The flow of non-Newtonian fluids in the presence of heat transfer is an important research area due to its wide use in food processing, power engineer- ing, petroleum production and in many industries for example polymers melt and polymer solutions employed in the plastic processing. Several fluids in chemical engineering, multiphase mixtures, pharmaceutical formulations, china clay and coal in water, paints, synthetic lubricants, salvia, synovial fluid, jams, soups, jellies, marmalades, sewage sludge etc. are non-Newtonian. The consti- tutive relations for these kinds of fluids give rise to more complex and higher order equations than the Navier-Stokes equations. Considerable progress even through has been made on the topic by using different models of non-Newtonian fluids [2-11].

    Transport processes in porous media can involve fluid, heat and mass trans- fer in single or multi-phase scenarios. Such flows with and without buoyancy effects arise frequently in many branches of chemical engineering and owing to their viscous-dominated nature are generally simulated using the Darcy model. Applications of such flows include chip-based microfluidic chromato- graphic separation devices [12], dissolution of masses buried in a packed bed [13], heat transfer in radon saturating permeable regimes [14], flows in ceramic filter components of integrated gasification combined cycles (IGCC) [15], sep- aration of carbon dioxide from the gas phase with aqueous adsorbents (water and diethanolamine solution) in micro porous hollow fibre membrane modules [16], and monolithic adsorbent flows consisting of micro-porous zeolite particles embedded in a polyamide matrix [17]. Porous media flow simulations are also critical in convective processes in hygroscopic materials [18], electro remedia- tion in soil decontamination technique wherein an electric field applied to a porous medium generates the migration of ionic species in solution [19], reac- tive transport in tubular porous media reactors [20], perfusive bed flows [21], gelation of biopolymers in porous media which arise in petroleum recovery and in subsurface heavy metal stabilization [22].

    Previous studies indicate that not much has been presented yet regarding Casson fluid. This model [23-25] in fact is a plastic fluid that exhibits shear thinning characteristics and that quantifies yield stress and high shear viscos- ity. Casson fluid model is reduced to a Newtonian fluid at very high wall shear stresses, when wall stress is much greater than yield stress. This fluid has good approximations for many substances such as biological materials, foams, molten chocolate, cosmetics, nail polish, some particulate suspensions etc. The bound- ary layer behavior of viscoelastic fluid has technical applications in engineering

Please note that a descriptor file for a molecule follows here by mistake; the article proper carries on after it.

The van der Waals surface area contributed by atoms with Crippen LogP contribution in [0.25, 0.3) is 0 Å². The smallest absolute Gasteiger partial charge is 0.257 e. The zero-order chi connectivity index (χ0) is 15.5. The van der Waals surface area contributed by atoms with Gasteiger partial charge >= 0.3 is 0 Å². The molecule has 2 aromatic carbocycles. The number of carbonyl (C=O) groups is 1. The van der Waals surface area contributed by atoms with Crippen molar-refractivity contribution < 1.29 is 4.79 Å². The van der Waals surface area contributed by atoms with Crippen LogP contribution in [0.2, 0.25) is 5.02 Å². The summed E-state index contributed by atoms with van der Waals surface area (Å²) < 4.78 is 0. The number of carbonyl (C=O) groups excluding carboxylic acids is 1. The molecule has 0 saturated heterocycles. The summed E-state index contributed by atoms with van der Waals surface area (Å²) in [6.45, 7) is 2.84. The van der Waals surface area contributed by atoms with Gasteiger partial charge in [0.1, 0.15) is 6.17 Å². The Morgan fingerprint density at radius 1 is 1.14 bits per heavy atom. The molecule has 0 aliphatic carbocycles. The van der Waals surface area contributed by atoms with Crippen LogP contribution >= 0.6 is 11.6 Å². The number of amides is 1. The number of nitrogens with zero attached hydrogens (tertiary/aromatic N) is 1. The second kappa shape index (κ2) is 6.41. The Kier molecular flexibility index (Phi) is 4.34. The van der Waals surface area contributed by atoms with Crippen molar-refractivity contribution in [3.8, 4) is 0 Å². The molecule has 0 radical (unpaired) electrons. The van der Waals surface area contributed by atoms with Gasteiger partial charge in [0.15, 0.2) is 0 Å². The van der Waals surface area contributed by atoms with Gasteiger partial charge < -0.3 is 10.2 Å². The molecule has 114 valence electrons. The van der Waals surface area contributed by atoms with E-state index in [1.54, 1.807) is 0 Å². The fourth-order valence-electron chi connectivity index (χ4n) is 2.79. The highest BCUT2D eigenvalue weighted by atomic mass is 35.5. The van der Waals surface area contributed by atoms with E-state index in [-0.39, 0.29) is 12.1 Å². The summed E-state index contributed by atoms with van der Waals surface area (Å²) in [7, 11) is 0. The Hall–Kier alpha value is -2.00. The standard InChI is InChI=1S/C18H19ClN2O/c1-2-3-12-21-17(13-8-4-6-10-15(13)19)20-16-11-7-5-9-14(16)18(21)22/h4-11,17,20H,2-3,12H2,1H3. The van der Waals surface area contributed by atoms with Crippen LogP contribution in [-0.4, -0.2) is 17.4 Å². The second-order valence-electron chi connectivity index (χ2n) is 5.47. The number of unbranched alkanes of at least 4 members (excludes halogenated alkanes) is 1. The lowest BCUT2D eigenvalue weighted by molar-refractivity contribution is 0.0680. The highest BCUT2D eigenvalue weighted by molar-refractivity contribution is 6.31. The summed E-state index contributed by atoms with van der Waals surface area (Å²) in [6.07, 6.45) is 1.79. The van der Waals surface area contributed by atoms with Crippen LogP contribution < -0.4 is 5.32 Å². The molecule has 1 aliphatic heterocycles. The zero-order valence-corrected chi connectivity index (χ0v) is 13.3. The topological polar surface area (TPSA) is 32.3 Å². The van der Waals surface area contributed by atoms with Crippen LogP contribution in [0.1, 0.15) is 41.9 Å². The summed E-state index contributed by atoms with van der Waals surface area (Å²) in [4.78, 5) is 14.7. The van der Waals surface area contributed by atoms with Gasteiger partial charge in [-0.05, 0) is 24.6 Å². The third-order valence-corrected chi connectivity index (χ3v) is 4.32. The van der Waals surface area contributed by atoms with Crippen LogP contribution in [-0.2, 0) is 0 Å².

• 472 V.Ramachandra Prasad, A.Subba Rao, N.Bhaskar Reddy, Anwar Bég

    such as glass fiber, paper production, manufacture of foods, the aerodynamic extrusion of plastic sheets, the polymer extrusion in a melt spinning process and many others.

    The objective of the present paper is to investigate the flow and heat trans- fer of Casson fluid past an isothermal sphere. Mathematical modeling through equations of continuity and motion leads to a nonlinear differential equation even after employing the boundary layer assumptions. The velocity and ther- mal slip conditions along with conservation law of mass, momentum and energy completes the problems formulation for velocity components and temperature. The considered slip conditions especially are important in the non-Newtonian fluids such as polymer melts which often exhibit wall slip. It has been experi- mentally verified that fluid possesses non-continuum features such as slip flow when the molecular mean free path length of fluid is comparable to the distance between the plates as in Nano channels/micro channels [26].

    2 Mathematical analysis

    A steady, laminar, two-dimensional, viscous, incompressible, electrically - con- ducting, buoyancy-driven convection heat transfer flow from a permeable isother- mal sphere embedded in an isotropic, homogenous, fully-saturated porous medium is considered. Figure 1 illustrates the physical model and coordinate system. Here x is measured along the surface of the sphere, y is measured normal to the surface, respectively and r is the radial distance from symmetric axes to the surface. R = asin(x/a), a is the radius of the sphere. The gravitational acceleration, g acts downwards. Both the sphere and the fluid are maintained initially at the same temperature. Instantaneously they are raised to a temper- ature Tw > T∞, the ambient temperature of the fluid which remains unchanged. The fluid properties are assumed to be constant except the density variation in the buoyancy force term.

    The porous medium is simulated using the well tested and validated non- Darcian drag force model. This incorporates a linear Darcian drag for low velocity effects (bulk impedance of the porous matrix at low Reynolds num- bers) and a quadratic (second order) resistance, the Forchheimer drag, for high velocity flows, as ma